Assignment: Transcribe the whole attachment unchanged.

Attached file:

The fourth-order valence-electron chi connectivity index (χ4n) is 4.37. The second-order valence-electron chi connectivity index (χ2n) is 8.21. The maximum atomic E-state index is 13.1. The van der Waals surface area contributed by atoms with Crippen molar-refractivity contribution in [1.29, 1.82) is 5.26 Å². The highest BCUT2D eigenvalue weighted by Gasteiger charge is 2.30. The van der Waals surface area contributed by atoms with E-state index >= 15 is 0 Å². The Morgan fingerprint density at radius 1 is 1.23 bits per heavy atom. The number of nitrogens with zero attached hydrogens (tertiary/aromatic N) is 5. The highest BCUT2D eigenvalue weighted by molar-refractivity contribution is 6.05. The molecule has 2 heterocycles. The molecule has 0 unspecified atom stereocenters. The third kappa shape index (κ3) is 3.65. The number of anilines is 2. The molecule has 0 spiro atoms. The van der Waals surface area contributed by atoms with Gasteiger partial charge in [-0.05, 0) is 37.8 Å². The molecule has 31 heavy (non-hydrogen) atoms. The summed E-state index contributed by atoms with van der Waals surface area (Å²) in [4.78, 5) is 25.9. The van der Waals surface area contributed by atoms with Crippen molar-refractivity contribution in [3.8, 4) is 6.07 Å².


The fourth-order valence-electron chi connectivity index (χ4n) is 4.37. The second-order valence-electron chi connectivity index (χ2n) is 8.21. The maximum atomic E-state index is 13.1. The van der Waals surface area contributed by atoms with Crippen molar-refractivity contribution in [1.29, 1.82) is 5.26 Å². The highest BCUT2D eigenvalue weighted by Gasteiger charge is 2.30. The van der Waals surface area contributed by atoms with E-state index >= 15 is 0 Å². The Morgan fingerprint density at radius 1 is 1.23 bits per heavy atom. The number of nitrogens with zero attached hydrogens (tertiary/aromatic N) is 5. The highest BCUT2D eigenvalue weighted by molar-refractivity contribution is 6.05. The molecule has 2 heterocycles. The molecule has 0 unspecified atom stereocenters. The third kappa shape index (κ3) is 3.65. The number of anilines is 2. The molecule has 0 spiro atoms. The van der Waals surface area contributed by atoms with Gasteiger partial charge in [-0.05, 0) is 37.8 Å². The molecule has 31 heavy (non-hydrogen) atoms. The summed E-state index contributed by atoms with van der Waals surface area (Å²) in [4.78, 5) is 25.9. The van der Waals surface area contributed by atoms with Crippen molar-refractivity contribution in [3.8, 4) is 6.07 Å².